9 p.m., Feb. 22
- Community Blog
- Ensign Hickman
Central Division Small Claims: The Puppy Switch
This afternoon’s court hearing comes after Jefferey buys a puppy from Jelly’s Pet Store, and then has buyer’s remorse. Names are changed here. He now wants a refund on Cheesus. David, the storeowner, frustrated over long attempts to please the customer, one day tells him, “Sue me!” Be careful what you ask for.
Plaintiff Jefferey is accompanied by a 20-something woman, his witness who seems to be a helpful friend by the way she is patiently speaking to him. Jefferey is a nervous little late 30-something guy. The storeowner and defendant, David, is fuming. He hates being here. No doubt. This is the third courtroom we’ve been bounced to for the case. In attendance are Judge Christy, a barrel-bellied bailiff and court clerk, the 2 parties, a plaintiff witness and 1 fly on the wall.
Jefferey paid for Chessus in two installments of $200 and $275, getting a $25 discount on the $500 price. He picked up the Boston terrier on 2/22. Chessus’ warranty promised he was a veterinarian-certified, disease-free doggy. Pets sold at Jelly’s come with free vet care included at a contracted vet’s office.
Less than two-weeks had passed when Cheesus gets “sick, vomiting, not eating, making diarrhea, and having problems breathing”. Jefferey took the dog to his own vet where Cheesus was X-rayed and given meds. No one, including the judge, is interested in seeing the X-ray Jefferey brought to court. She says, “I’m not a doctor. I can’t read this. What am I supposed to do with it?” Jefferey doesn’t have an answer.
Trying to arrange Jefferey’s vet bills by date, the judge finds one is a $402 estimate of fees dated prior to when the dog was purchased. David blows-up out-of-turn, “I told you this was a scheme. He has another dog he’s trying to bring me. A rip-off.”
The judge reminds him don’t interrupt and questions Jefferey. “Why did you take the dog to other vet’s when you could have taken them to the free vet?”
Jefferey mumbled. David interrupts again, “I told him I would take the dog back.”
You could tell how much Jefferey has gone crazy because of Jefferey and Cheesus. His arm muscles and fists were tight and his forehead was burning red. “He kept finding excuses to return the dog; to go to the vet for free treatment. He wanted exchanges, always calling me.”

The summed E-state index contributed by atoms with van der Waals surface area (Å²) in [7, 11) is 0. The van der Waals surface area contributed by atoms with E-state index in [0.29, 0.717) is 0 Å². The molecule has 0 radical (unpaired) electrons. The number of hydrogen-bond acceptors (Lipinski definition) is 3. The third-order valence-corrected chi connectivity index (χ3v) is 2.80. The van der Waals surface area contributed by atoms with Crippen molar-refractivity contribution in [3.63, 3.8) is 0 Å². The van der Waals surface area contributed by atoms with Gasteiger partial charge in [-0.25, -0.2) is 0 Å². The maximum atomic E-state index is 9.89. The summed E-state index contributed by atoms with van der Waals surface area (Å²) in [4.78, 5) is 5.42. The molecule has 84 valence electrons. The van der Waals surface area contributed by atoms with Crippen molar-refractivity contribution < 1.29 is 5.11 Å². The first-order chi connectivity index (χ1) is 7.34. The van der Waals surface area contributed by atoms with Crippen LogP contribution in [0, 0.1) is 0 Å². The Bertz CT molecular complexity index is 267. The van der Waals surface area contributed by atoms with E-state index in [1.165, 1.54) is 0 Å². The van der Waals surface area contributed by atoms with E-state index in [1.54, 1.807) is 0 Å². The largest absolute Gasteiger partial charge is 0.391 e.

Looking through the records, the judge questioned something written in for “dog’s name”. She couldn’t seem to understand what NNY was. No name yet.
Jefferey spoke, “He told me to just put him down. Chessus is still sick. We’re seeing a Vet, but he hasn’t improved; he’s still coughing and tired. He doesn’t want to play.” Jefferey has now decided and tells the judge he wants to “return the dog and get a refund”.
No one could say why this little dog was prescribed antibiotics three times and he’s still not well. The judge said, “What’s the diagnosis. There’s no diagnosis.”
David rants, “I offered to return the dog. Usually, if there’s anything wrong, you find out in the first 72-hours. I offered to pay the expenses and let him keep the dog. He decided to keep the dog, but then kept calling me back with all these problems. Most of my problems, I send them to the vet and we pay for it. He told me he had problems giving Chessus his medication. He wasn’t giving the dog it’s meds.”
The witness finally says something. She’s his Social Aide and only helps in afternoons that’s why we’re here in the afternoon, she explained. She also said something the judge liked about the dog's medication.
Judge Christie indicated readiness in wrapping-up telling David, “You run a decent business, but the dog is sick and not getting well. Everyone’s convinced he’s sick.” “You,” gesturing to Jefferey, “return the dog.”
“Return the $475. I’ll give two-weeks, then I’ll dismiss it with proof of payment in 30 days,” to David.
David had difficulty thinking of a time in the next two-weeks then agreed to one, but nixed it right away, getting himself heated up again.
The judge informed the defendant of his right to appeal in 30 days.
“It’s fraud,” David burst-out, raising the puppy switch hypothesis again. “Wait. What if I don’t take the dog?”
“Then I’ll charge you $1000.” The judge hammers the exasperated pet storeowner.
He comes back “I can only be held responsible for 150%. That’s according to the law.”
“What law? The Vehicle Code? Penal Code? That’s a big book. Look at it. Tell me what the law is?"
Not hearing anything more from David, “OK. I’ll take this under review and make my decision in two weeks,” landing her knockout.
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- And then I didn't — June 6, 2009
- If There Are Families Here in San Diego, I'd Like to Find One — April 9, 2008
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